sitting in a viewing room admiring the art under varied lighting. A limited
edition giclee on canvas it was selling for $1200.00. Again, we excused
ourselves saying we hadn’t decided what to bring home with us just yet.
Went in a couple more galleries being careful avoid any salespeople
then it was closing time. Walked back towards our hotel and stopped at
Lahaina Coolers for a nightcap. The place was jumping with locals and
shopkeepers winding down after Artwalk. Jenny ordered a Mai Tai and I had
a Lava Flow, a sort of alcoholic coconut pineapple slurpee. We later found
out that rents for Front Street galleries can run $20,000+ a month. No
wonder they were working so hard to make a sale. After a big day we retired
to our rooms at The Aina Nalu.

Saturday, April 17th

Up early again, but moving slowly from all the fun and fruit of the day
before, I walked down to the docks to find out about sailing this morning.
The America II is a former World’s Cup racing sloop retrofitted for
passengers. No diesel catamaran ride for me. I’ve been hoping for this
exciting ride for months. The only time they’re going out today is in the
afternoon and that won’t work. Low tide stranded the boat in the channel
the day before with 19 passengers and they aren’t taking any chances today.
Feeling a bit let down I went back to the Aina Nalu and hung around the pool.
Our Canadian friends were preparing to leave and we found out that they
had lost their 17 year old son a few months ago after a long battle with
leukemia. This was a vacation they had hoped to take with him. It was a
tearful goodbye.
Later in the morning we strolled down to the Banyan Tree. A famous
landmark, this huge tree shades almost an acre in the heart of Lahaina’s
historic district. On the weekends artists and craftspeople set up their wares
like Saturday Market in Eugene. We bought some more gifts for the family
and took photos from inside the old courthouse and museum. Then went
back to the hotel for lunch and rested up for the Hapa concert.
We started for the other side of Maui at about 2:30 taking Highway 30
into Wailuku. Drove around the downtown area which looked old and
downtrodden, then climbing higher on the hill through a middle class
residential neighborhood we came onto the road to ‘Iao Needle. A sacred
place for the original Hawaiians, the name means ‘Supreme Light’. A famous
battle was fought here in 1790 when Maui’s King Kehikili was defeated by
King Kamehameha. We circled the packed parking lot until a space opened
up and then walked the trails above and below. The sun intermittently broke
through the threatening clouds while we took lots of photographs. The steep
uphill walk to the picture postcard view felt good. Then we drove back down
and found the Maui Arts & Cultural Center so we would know the way later.
Now we drove out Hana Highway in busy traffic to the town of Pa’ia.
This is windsurfing country here and the mix of boarders and old hippies on
the streets was interesting. This side of the island has a much different feel
compared to Lahaina. We walked around town and then decided to have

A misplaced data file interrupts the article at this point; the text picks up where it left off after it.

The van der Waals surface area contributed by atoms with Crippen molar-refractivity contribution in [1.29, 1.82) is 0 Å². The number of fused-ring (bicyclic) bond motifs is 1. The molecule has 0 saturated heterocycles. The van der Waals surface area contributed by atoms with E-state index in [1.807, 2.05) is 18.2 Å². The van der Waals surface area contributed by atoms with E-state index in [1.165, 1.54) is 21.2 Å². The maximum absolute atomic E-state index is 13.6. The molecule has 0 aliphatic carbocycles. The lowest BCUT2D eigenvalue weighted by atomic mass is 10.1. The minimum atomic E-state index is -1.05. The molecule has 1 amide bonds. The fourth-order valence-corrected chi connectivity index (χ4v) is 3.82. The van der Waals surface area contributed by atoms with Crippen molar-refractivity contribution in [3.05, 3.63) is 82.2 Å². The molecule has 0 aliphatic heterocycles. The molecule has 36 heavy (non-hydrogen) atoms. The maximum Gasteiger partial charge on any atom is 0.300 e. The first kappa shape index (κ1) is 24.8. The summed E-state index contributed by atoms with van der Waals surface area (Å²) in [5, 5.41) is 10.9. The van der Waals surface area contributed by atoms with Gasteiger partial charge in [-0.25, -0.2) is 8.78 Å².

dinner at Café des Amis which serves French and Indian cuisine. We ate
outside in a funky, breezy courtyard. Jenny had a ham and cheese crepe and
I had a shrimp curry and coconut rice rollup. We chased down our under $10
entrees with bottles of Aloha Beer from Honolulu. After this delicious light
meal we walked up Baldwin Avenue to a Tibetan Buddhist retreat. It was
open to the public and featured a large, walking prayer wheel inside a lovely
temple. The inner walls were adorned with paintings of The Buddha and I
walked several revolutions improvising a simple prayer for inner peace. The
influence of Eastern cultures is seen all over the Island, and being able to
experience some of that was profound during our stay.
Walking back downhill we bought pastries for the morning at a bakery
and coffeehouse and then decided to check out Mana Foods. Looking quite
run down on the outside with no windows and an old wooden door we were
amazed when we entered. It was the biggest natural foods store I’ve ever
been in, and crowded with people. We made a beeline for the produce isle
and were amazed at the selection of local fruits and vegetables. Bought
some Kula strawberries and dark chocolate after checking out the huge
selection of goods. This must be the place to shop if you live Upcountry. Full
of anticipation, we now headed back to Kahului for the Hapa concert.
We arrived 45 minutes early and got one of the last spots in the
parking lot. In the car we furtively changed into our nicer clothes, then
picked up our tickets at the box-office and entered to find a stage set up
outside. Had we known, we could have had dinner here. We bought glasses
of wine and sat watching a wonderful hula performance. Hawaiian musicians
and a warm breeze accompanied a very accomplished hula teacher and her
beautiful students. And the magic was just beginning. We found our sixth
row seats in the spacious auditorium and soon the show began. Hapa was
wrapping up a 30+ city tour with this homecoming concert. It felt like they
were playing for friends and family as the 3 ½ hour show progressed.
Bonnie Raitt’s base player of many years, Hutch Hutcherson, joined the